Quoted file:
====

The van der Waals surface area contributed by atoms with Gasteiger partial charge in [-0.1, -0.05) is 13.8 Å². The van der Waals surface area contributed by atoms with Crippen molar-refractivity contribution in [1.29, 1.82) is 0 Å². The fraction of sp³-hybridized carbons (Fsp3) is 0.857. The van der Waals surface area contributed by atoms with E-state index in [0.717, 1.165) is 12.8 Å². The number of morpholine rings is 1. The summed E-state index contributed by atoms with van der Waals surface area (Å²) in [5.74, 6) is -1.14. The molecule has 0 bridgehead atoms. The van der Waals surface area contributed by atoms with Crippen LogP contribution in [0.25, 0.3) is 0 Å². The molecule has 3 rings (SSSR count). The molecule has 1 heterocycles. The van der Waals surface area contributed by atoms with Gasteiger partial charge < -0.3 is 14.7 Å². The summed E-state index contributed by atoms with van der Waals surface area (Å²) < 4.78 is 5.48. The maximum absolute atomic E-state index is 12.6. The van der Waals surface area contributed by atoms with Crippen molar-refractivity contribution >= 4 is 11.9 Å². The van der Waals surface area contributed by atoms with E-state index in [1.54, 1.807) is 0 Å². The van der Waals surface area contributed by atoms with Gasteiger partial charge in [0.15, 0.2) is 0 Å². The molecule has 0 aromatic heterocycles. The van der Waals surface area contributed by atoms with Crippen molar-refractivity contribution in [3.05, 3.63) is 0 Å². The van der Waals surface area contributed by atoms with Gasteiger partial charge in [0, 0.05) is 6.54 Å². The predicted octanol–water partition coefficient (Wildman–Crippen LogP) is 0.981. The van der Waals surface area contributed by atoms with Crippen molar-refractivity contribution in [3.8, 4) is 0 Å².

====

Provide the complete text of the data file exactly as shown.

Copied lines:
The van der Waals surface area contributed by atoms with Gasteiger partial charge in [-0.1, -0.05) is 13.8 Å². The van der Waals surface area contributed by atoms with Crippen molar-refractivity contribution in [1.29, 1.82) is 0 Å². The fraction of sp³-hybridized carbons (Fsp3) is 0.857. The van der Waals surface area contributed by atoms with E-state index in [0.717, 1.165) is 12.8 Å². The number of morpholine rings is 1. The summed E-state index contributed by atoms with van der Waals surface area (Å²) in [5.74, 6) is -1.14. The molecule has 0 bridgehead atoms. The van der Waals surface area contributed by atoms with Crippen LogP contribution in [0.25, 0.3) is 0 Å². The molecule has 3 rings (SSSR count). The molecule has 1 heterocycles. The van der Waals surface area contributed by atoms with Gasteiger partial charge < -0.3 is 14.7 Å². The summed E-state index contributed by atoms with van der Waals surface area (Å²) < 4.78 is 5.48. The maximum absolute atomic E-state index is 12.6. The van der Waals surface area contributed by atoms with Crippen molar-refractivity contribution >= 4 is 11.9 Å². The van der Waals surface area contributed by atoms with E-state index in [1.54, 1.807) is 0 Å². The van der Waals surface area contributed by atoms with Gasteiger partial charge in [0.15, 0.2) is 0 Å². The molecule has 0 aromatic heterocycles. The van der Waals surface area contributed by atoms with Crippen molar-refractivity contribution in [3.05, 3.63) is 0 Å². The van der Waals surface area contributed by atoms with Gasteiger partial charge in [0, 0.05) is 6.54 Å². The predicted octanol–water partition coefficient (Wildman–Crippen LogP) is 0.981. The van der Waals surface area contributed by atoms with Crippen molar-refractivity contribution in [3.8, 4) is 0 Å².